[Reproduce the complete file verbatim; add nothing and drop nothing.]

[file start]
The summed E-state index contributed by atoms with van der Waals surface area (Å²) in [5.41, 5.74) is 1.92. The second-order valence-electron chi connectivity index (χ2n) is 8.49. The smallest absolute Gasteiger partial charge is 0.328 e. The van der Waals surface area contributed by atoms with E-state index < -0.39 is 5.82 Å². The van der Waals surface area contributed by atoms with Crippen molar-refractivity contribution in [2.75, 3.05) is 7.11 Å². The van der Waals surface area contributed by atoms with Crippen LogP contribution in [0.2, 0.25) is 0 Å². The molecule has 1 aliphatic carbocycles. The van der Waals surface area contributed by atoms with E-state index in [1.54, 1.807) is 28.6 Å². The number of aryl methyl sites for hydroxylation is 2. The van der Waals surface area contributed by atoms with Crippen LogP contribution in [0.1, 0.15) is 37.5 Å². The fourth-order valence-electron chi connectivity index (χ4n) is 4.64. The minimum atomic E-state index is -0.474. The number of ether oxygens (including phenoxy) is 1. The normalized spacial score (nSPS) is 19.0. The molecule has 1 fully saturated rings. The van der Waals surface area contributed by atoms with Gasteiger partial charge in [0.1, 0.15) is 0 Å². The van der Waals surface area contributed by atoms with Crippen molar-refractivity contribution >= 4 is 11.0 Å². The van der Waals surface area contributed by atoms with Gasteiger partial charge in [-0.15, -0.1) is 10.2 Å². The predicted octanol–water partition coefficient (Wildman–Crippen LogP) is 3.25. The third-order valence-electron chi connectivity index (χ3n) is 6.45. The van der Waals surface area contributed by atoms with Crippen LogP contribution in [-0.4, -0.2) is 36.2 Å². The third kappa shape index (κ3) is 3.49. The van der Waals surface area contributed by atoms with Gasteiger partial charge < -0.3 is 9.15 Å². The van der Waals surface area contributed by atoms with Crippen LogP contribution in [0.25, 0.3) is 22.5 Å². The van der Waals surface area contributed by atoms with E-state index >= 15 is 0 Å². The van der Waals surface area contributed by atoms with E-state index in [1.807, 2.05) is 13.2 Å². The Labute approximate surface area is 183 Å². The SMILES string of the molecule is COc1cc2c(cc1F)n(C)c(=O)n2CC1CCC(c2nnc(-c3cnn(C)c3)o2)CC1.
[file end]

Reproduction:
The summed E-state index contributed by atoms with van der Waals surface area (Å²) in [5.41, 5.74) is 1.92. The second-order valence-electron chi connectivity index (χ2n) is 8.49. The smallest absolute Gasteiger partial charge is 0.328 e. The van der Waals surface area contributed by atoms with E-state index < -0.39 is 5.82 Å². The van der Waals surface area contributed by atoms with Crippen molar-refractivity contribution in [2.75, 3.05) is 7.11 Å². The van der Waals surface area contributed by atoms with Crippen LogP contribution in [0.2, 0.25) is 0 Å². The molecule has 1 aliphatic carbocycles. The van der Waals surface area contributed by atoms with E-state index in [1.54, 1.807) is 28.6 Å². The number of aryl methyl sites for hydroxylation is 2. The van der Waals surface area contributed by atoms with Crippen LogP contribution in [0.1, 0.15) is 37.5 Å². The fourth-order valence-electron chi connectivity index (χ4n) is 4.64. The minimum atomic E-state index is -0.474. The number of ether oxygens (including phenoxy) is 1. The normalized spacial score (nSPS) is 19.0. The molecule has 1 fully saturated rings. The van der Waals surface area contributed by atoms with Gasteiger partial charge in [0.1, 0.15) is 0 Å². The van der Waals surface area contributed by atoms with Crippen molar-refractivity contribution >= 4 is 11.0 Å². The van der Waals surface area contributed by atoms with Gasteiger partial charge in [-0.15, -0.1) is 10.2 Å². The predicted octanol–water partition coefficient (Wildman–Crippen LogP) is 3.25. The third-order valence-electron chi connectivity index (χ3n) is 6.45. The van der Waals surface area contributed by atoms with Crippen LogP contribution in [-0.4, -0.2) is 36.2 Å². The third kappa shape index (κ3) is 3.49. The van der Waals surface area contributed by atoms with Gasteiger partial charge < -0.3 is 9.15 Å². The van der Waals surface area contributed by atoms with Crippen LogP contribution in [0.25, 0.3) is 22.5 Å². The van der Waals surface area contributed by atoms with E-state index >= 15 is 0 Å². The van der Waals surface area contributed by atoms with E-state index in [1.807, 2.05) is 13.2 Å². The Labute approximate surface area is 183 Å². The SMILES string of the molecule is COc1cc2c(cc1F)n(C)c(=O)n2CC1CCC(c2nnc(-c3cnn(C)c3)o2)CC1.